Thursday, November 3, 2016

Albania Weighs Turkey’s Claim to be Gulenist Hub

After Turkey's Foreign Minister named Albania as the centre of 'Gulenists' in the Balkans, local experts say the country should investigate the claims with due caution.

Fatjona Mejdini

Albanian PM, Edi Rama and the Turkish President, Recep Tayyip Erdogan during a meeting in Ankara in 2015. Photo:

As Turkey maintains pressure on Balkan countries to clamp down on so-called Gulenists - followers of the US-based cleirc Fethullah Gulen accused of masterminding the failed Turkish coup attempt on July 15,  experts in Albania say the country must put its own interests ahead of those of Ankara.

Pirro Misha, a prominent Albanian author and researcher on nationalism and culture, told BIRN that Albania should be careful when it comes to responding to pressure from Ankara, despite its traditional friendship with Turkey.

"Albania should put its country interests over ... requests coming from another state, despite the strong friendship," he advised.

However, Misha added that Albania might find it in its own best interest to investigate Turkish claims.

"If there is proof that we have a foreign secret organization in Albania with ambitions to interfere politically, socially and religiously, then the issue become dangerous," he said.

"But the government must have strong proof of this, otherwise the process might turn into a witch hunt," Misha said.

Mevlut Cavusoglu, Turkish Foreign Minister, spoke about the alleged influence of Gulenists in the Balkans in an interview for Haberturk daily newspaper in Qatar, marking Albania as the key country in the region.

“Albania seems to be the centre of Gulenists in the region; Bosnia, Macedonia, and Kosovo were also seized by Gulenists,” Cavusoglu said on Wednesday.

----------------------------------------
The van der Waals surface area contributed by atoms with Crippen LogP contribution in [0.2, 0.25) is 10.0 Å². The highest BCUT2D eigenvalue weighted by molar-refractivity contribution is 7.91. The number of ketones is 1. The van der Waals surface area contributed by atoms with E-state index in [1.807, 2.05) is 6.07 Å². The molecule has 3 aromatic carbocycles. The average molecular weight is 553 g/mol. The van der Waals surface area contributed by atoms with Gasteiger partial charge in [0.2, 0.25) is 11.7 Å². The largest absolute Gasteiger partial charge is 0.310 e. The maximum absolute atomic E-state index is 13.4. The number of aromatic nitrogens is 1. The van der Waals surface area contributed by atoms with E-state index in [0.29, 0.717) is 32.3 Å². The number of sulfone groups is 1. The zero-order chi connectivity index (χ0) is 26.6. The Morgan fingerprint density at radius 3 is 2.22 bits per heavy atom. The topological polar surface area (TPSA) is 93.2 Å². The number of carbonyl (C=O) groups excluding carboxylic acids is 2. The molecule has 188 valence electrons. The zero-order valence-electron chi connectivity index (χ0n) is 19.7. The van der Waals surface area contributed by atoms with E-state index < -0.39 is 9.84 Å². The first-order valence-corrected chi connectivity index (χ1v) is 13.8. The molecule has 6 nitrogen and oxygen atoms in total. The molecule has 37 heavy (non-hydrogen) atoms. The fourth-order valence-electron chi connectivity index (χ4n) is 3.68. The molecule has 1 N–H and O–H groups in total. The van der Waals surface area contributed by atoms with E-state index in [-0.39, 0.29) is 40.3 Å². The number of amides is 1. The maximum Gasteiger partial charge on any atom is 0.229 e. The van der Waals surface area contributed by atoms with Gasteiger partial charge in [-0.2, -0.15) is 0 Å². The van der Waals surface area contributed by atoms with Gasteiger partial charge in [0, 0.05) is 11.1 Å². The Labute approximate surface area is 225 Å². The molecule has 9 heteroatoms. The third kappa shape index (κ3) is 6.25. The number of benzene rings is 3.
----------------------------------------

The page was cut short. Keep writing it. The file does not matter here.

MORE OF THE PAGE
Ermir Gjinishi, a theologian and former secretary general of Albanian Muslim community, told BIRN that an investigation into Gulenist activity in Albania was necessary, however.

"Albania is a country with a big presence of Gulenists and they have influence in every state structure. This organization doesn't represent the interests of Albanians, in some cases, it has even manipulated them. Their aim is to capture the state and this is a security issue," he claimed.

Cavusoglu's statement came days after his Albanian counterpart, Ditmir Bushati, paid an official visit to Turkey, where he also met Turkey’s President, Recep Tayyip Erdogan.

While the official statements released by the ministry following the visit stated the aim of meetings was improving trade and economic relationships, local media reported that Turkish officials again called on Tirana to take action against Gulen followers.

Similar calls were made by Erdogan himself, even before the failed coup d'etat took place in Turkey.

In May 2015, during a visit to Tirana, Erdogan urged the mainly Muslim country to expel the movement as a terrorist organization.

He stated that he considered Albanian Prime Minister Edi Rama and President Bujar Nishani brothers and expressed hope that they would do the "right thing”.

Albanian officials responded that they had to follow Albania law when it comes to claims about terrorist organizations acting in the country.

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